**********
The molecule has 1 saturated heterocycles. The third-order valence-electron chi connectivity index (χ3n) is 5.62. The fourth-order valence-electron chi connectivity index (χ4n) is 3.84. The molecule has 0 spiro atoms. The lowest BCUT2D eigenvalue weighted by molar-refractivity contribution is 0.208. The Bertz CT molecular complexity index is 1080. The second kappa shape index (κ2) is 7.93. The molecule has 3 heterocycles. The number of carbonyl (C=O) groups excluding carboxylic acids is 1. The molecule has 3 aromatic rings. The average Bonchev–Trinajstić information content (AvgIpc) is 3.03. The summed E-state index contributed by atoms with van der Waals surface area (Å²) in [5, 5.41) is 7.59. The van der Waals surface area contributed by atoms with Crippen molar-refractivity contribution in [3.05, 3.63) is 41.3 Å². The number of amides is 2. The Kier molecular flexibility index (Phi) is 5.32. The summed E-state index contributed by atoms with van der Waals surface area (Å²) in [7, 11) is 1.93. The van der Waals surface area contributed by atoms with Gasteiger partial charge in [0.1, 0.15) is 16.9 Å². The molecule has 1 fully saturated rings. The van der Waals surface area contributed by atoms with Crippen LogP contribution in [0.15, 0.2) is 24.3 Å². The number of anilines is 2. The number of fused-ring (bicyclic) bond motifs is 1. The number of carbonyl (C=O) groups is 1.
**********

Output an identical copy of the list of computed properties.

The molecule has 1 saturated heterocycles. The third-order valence-electron chi connectivity index (χ3n) is 5.62. The fourth-order valence-electron chi connectivity index (χ4n) is 3.84. The molecule has 0 spiro atoms. The lowest BCUT2D eigenvalue weighted by molar-refractivity contribution is 0.208. The Bertz CT molecular complexity index is 1080. The second kappa shape index (κ2) is 7.93. The molecule has 3 heterocycles. The number of carbonyl (C=O) groups excluding carboxylic acids is 1. The molecule has 3 aromatic rings. The average Bonchev–Trinajstić information content (AvgIpc) is 3.03. The summed E-state index contributed by atoms with van der Waals surface area (Å²) in [5, 5.41) is 7.59. The van der Waals surface area contributed by atoms with Crippen molar-refractivity contribution in [3.05, 3.63) is 41.3 Å². The number of amides is 2. The Kier molecular flexibility index (Phi) is 5.32. The summed E-state index contributed by atoms with van der Waals surface area (Å²) in [7, 11) is 1.93. The van der Waals surface area contributed by atoms with Gasteiger partial charge in [0.1, 0.15) is 16.9 Å². The molecule has 1 fully saturated rings. The van der Waals surface area contributed by atoms with Crippen LogP contribution in [0.15, 0.2) is 24.3 Å². The number of anilines is 2. The number of fused-ring (bicyclic) bond motifs is 1. The number of carbonyl (C=O) groups is 1.